I’ve been working on a free translation of Catullus’s long Latin poem #64 for over twenty years now, ever since we first studied it at school. The project has gone through various metamorphoses over the past three decades.
It started out as a straight translation, reflecting the original Latin as closely as possible, but morphed, in the mid-1990s, into a more ambitious experimental project, involving hypertext and extensive footnotes. This overly-ambitious project also foundered and I abandoned the poem as a lost cause for many subsequent years.
I started going back to it in the mid-2000s, at a time when I was working on a very different approach to the translation of Latin and Greek poetry—one that relied only very loosely on the original text, expunged all erudition and formal devices and replaced these glaringly alien features with present-day cultural references and vernacular (often vulgar) language.
Using this technique, I found I could find a kind of (usually overlooked) savagery in the ancient poems that better reflects our own modern sensibilities than the way classical poetry is normally translated and conveyed. This approach works well for Propertius and Ovid, whose work, although informed by political themes, is largely personal in nature, but less so for the more complex and challenging issues of a broader more societal scope that Catullus 64 poses.
I have nevertheless continued, over the past decade, to work away at this long, complex, often dark, at times idiotically comic, but ultimately always mysterious Catullus poem. Like a miner at the pit-face, I have picked away at it, bit by bit, in an effort to transform this ancient formation into something that might make some kind of sense and have some kind of value in the modern world.
Oddly, perhaps because I have spent so long a chunk of my life (and hence of history) on this single poem, recent political events seem somehow to have coalesced around it and attached themselves to it, like barnacles on the hull of a ship during a long voyage.
The voices and the sentiments (albeit not my own) of the parade of characters who appear in my version of this poem seemed not so long ago to be so vulgar and offensive that I dared not air them and I have published only a few more palatable stand-alone portions of the longer poem on social media so far.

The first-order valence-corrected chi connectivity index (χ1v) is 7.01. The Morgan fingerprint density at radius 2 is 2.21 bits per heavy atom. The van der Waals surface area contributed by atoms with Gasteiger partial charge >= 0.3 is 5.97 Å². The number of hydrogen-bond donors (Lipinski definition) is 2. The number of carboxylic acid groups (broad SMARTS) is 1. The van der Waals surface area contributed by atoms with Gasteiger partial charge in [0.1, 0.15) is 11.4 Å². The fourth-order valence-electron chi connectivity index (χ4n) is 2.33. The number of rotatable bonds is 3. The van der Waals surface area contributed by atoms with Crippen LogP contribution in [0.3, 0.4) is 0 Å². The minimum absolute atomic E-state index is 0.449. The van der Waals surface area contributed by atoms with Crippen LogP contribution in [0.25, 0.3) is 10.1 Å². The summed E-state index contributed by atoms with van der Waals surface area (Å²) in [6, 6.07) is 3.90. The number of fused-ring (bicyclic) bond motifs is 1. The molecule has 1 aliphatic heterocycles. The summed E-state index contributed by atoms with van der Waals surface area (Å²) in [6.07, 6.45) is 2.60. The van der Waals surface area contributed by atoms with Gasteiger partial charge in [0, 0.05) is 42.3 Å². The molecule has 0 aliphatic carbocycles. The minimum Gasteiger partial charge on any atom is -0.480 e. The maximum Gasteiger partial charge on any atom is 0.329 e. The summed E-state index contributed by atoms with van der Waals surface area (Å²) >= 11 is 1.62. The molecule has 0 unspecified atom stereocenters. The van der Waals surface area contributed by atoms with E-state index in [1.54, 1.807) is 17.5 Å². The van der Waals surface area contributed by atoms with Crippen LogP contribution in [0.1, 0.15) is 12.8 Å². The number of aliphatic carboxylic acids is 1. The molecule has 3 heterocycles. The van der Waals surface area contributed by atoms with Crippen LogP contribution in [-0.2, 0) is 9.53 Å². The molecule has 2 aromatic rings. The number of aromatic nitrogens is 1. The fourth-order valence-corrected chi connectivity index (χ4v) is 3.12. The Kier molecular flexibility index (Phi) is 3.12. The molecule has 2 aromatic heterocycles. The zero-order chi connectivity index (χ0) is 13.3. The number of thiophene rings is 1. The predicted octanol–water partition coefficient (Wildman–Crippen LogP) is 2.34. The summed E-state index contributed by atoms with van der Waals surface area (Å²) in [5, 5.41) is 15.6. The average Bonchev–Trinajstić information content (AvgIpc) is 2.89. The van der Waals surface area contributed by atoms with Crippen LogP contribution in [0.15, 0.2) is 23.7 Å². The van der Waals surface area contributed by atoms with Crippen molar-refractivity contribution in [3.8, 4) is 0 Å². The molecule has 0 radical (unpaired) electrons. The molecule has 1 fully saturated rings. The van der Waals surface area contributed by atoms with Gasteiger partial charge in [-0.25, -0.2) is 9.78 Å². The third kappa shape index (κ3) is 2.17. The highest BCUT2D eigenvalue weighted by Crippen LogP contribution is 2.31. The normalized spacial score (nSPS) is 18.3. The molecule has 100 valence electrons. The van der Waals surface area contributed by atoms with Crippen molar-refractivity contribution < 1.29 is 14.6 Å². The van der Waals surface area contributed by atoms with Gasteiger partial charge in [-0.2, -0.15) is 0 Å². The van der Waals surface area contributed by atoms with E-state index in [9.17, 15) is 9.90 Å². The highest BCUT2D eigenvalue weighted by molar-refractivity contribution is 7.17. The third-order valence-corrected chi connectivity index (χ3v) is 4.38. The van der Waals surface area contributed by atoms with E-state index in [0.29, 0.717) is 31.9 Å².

Brexit and Trump have changed all that. It is as if, while writing this poem over the years, I was unconsciously drawing on the pent-up rage that fuels recently-emerged populist movements and that (like it or not) is a little part of my own psyche too. 64, therefore, has been to some ironic extent redeemed by the very movements and sentiments I attempt to mock here and purport to abhor.
This is therefore an apt, if somewhat desultory, point in history in which to make it public.
In the sub-title I describe this poem as ‘a stab at an epyllion.’ Epyllion is a Greek word meaning a little epic. This is my little mock epic for little England—a land whose global aspirations far outstripped its capacities—and for the lost people of England (myself among them) who still pine vainly, consciously or not, for a return to that impossible imperial-parochial dream.
I shall post this poem in a series of short sections over the coming weeks.
The first is a single-part prologue that is also a free-standing poem.
Since prows first nosed their way down
& out onto our English Channel & into the seven seas
& sidled up to galleons with grappling irons;
& hoodlums & hooligans high on rum & snuff
& a lust for life, freedom, loot, swarmed aboard
& abroad, England has ruled the waves.
Give thanks for history; lie back, binge drink
& fuck. For there’s no myth of genesis, foundation,
or discovery, to ground us, mist our eyes,
bog us down. No Avalon, Eldorado or Troy.
We were always and always are up on our own two feet,
fists at the ready, feet dancing around—on deck—
toe to twitching toe, eye to angry eye,
bad-tempered from the scurvy & the sea-sickness,
a head-butt always but a stray word away.
Knife secreted, case the fight don’t quite go
the way we’d like. Pistol in pocket, sword
in sheath, big guns at our back & drugs ready
to be packaged out & big bucks
to be made from knocked-off